GoPro HERO (2018) Photo Resolution, Photo Modes & Settings

Here’s a rundown of the relevant modes and settings of the photo mode on the GoPro HERO (2018), including file types, fields of view, and enhanced dynamic range.

GoPro HERO (2018)
Text & Photos By David Coleman
Last Revised & Updated:
Filed Under: Photos

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GoPros are best known for video, but they can also work well with still images, whether it’s an individual image, a fast sequence using burst mode, or a longer sequence of time-lapse shots.

Here’s a rundown of the specifications and options of the GoPro HERO (2018)’s when shooting still photos.

Note: Some users hack the firmware of the HERO (2018) to turn it into a fully functional HERO5 Black. The hardware is the same; the only difference is in the software (firmware). But I’m focusing here on its features as a HERO (2018).

Photo Size on the GoPro HERO (2018)

Some GoPros let you choose the image size, but with the HERO (2018), you don’t get any choice–it’s a fixed 10MP image size (i.e., 10 megapixels).

That produces images that are 3648 by 2736 pixels with an aspect ratio of 4:3.

While the HERO (2018) probably isn’t necessarily the first choice of camera if you’re looking to take photos to print and hang on your wall, that 10MP resolution is comfortably large enough to make 8 by 10-inch prints at full resolution (and much of the time significantly larger than that will also look good). It’s certainly more than enough for sharing images online while still allowing plenty of room to crop.

The file size of the JPGs varies because of the way that JPG (or JPEG) image compression works. Images with few tones and little detail can be compressed better than images with lots of smooth tones and heavy on details. That means that the file size can vary from shot to shot. I’ve gotten images anywhere from 3MB to 10MB, with most falling around 4-6MB.

Photo Format on the GoPro HERO (2018)

All photos on the HERO (2018) are saved as JPGs. There is no option to save as RAW files (GoPro’s .gpr file).1

Fields of View on the GoPro HERO (2018)

Fields of View, or FOV, refer to the perspective of the lens. The ultra-wide-angle perspective that we’re most used to with GoPros produces that distorted, bulging fisheye look. It creates an immersive feel that’s great for action shots, but it doesn’t look “normal” to us, and it’s not ideal for all shooting situations. It doesn’t work well for traditional portraits, for example, and it’s not good if the subject is far away from the camera.

But there are other fields of view available when shooting photos on the HERO (2018).

The other FOVs available are Medium and Narrow. Those are essentially crops rather than corrections. Or, put another way, the result is like a digital zoom (not an optical zoom). Nothing changes with the lens—it just crops in on the center part of the image. But the resulting file dimensions remain constant across all the fields of view (i.e., they’re always 3648 by 2736 pixels).

Wide FOV

This is the default fisheye view. In capturing a super-wide perspective, it also distorts the view beyond what we’d consider normal. The center of the frame seems to bulge, while lines that should be straight, such as the horizon or vertical walls, end up curved. The effect, or barrel distortion, is more exaggerated closer to the edges of the frame. The EXIF metadata registers this FOV as a 15mm focal length when converted to 35mm (or full-frame) equivalent.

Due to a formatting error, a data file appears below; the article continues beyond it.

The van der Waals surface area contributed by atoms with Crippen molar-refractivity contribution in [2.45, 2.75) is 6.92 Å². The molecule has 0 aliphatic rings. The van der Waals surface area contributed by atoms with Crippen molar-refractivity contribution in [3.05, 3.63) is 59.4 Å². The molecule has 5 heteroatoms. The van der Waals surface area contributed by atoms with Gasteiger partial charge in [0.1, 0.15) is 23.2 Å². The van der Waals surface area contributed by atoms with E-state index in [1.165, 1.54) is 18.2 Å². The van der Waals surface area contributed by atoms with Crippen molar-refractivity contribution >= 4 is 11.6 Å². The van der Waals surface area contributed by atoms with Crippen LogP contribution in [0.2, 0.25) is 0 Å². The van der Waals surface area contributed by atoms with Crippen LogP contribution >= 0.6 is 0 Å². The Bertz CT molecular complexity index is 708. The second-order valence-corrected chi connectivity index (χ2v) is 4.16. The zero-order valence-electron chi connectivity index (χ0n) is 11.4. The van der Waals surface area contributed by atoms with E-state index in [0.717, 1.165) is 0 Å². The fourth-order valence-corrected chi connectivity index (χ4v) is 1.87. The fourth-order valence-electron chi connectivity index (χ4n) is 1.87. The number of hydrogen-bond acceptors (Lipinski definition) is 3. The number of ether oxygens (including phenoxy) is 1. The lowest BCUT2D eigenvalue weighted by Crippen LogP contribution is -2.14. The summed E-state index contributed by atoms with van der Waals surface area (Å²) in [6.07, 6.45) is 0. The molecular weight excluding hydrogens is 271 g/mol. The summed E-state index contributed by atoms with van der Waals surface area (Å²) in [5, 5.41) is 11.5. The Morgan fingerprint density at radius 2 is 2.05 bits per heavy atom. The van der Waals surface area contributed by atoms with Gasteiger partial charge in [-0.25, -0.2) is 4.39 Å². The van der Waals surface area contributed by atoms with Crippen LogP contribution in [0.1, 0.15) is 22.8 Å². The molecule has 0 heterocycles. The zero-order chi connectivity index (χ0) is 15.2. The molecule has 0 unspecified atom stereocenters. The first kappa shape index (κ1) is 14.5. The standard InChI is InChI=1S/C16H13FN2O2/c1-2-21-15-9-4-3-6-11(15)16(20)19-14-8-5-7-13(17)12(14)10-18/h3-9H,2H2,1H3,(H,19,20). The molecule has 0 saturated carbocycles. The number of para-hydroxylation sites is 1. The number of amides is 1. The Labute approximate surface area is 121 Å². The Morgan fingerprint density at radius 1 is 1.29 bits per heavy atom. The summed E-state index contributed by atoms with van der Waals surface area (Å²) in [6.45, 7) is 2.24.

GoPro HERO (2018) Wide FOV
GoPro HERO (2018) Wide FOV

Medium FOV

Here’s an example using the Medium FOV. It was taken from the same camera and same spot. The EXIF metadata registers this FOV as a 23mm focal length when converted to 35mm (or full-frame) equivalent.

GoPro HERO (2018) Medium FOV
GoPro HERO (2018) Medium FOV

Narrow FOV

And here’s an example of the Narrow FOV, again from the same camera and position. The EXIF metadata registers this FOV as a 35mm focal length when converted to 35mm (or full-frame) equivalent.

GoPro HERO (2018) Narrow FOV
GoPro HERO (2018) Narrow FOV

Wide Dynamic Range (WDR) on the GoPro HERO (2018)

Wide dynamic range, or WDR, is a special mode that tries to capture more detail in the shadows and highlights.

So it’s the same sort of idea as what is usually referred to as high dynamic range (or HDR) images. (The HERO6 Black has an HDR mode instead.) But WDR is less aggressive (and also less effective than the HDR mode on the HERO6).

Here’s a side-by-side example of a standard non-WDR image and a WDR image, both taken with a HERO (2018).

GoPro HERO (2018) Standard Photo
Standard photo without WDR.
GoPro HERO (2018) With WDR
Standard photo with WDR.

Burst Mode

Burst mode is a special photo mode that takes a high-speed sequence of photos. It’s especially useful for fast action shots.

The HERO (2018)’s burst mode is limited to 10 photos in 1 second.

The HERO also has a variation of burst mode known as continuous shooting. Rather than shooting a preset number of photos in the sequence and then stopping, continuous mode keeps shooting rapidly while you hold the shutter down. It can capture up to 4 frames per second for a maximum of 30 shots.


The HERO (2018) doesn’t offer any Protune settings in either photo or video modes.

  1. The RAW (.gpr) format is available for some of the still image modes on the HERO5 and HERO6 models. 

Text & Photos by David Coleman

I'm a freelance travel photographer based in Washington DC. Seven continents, up mountains, underwater, and a bunch of places in between. My images have appeared in numerous publications, and you can check out some of my travel photography here.

I've been shooting with GoPros for years, starting with the HD HERO, and have owned and used just about every model since. More »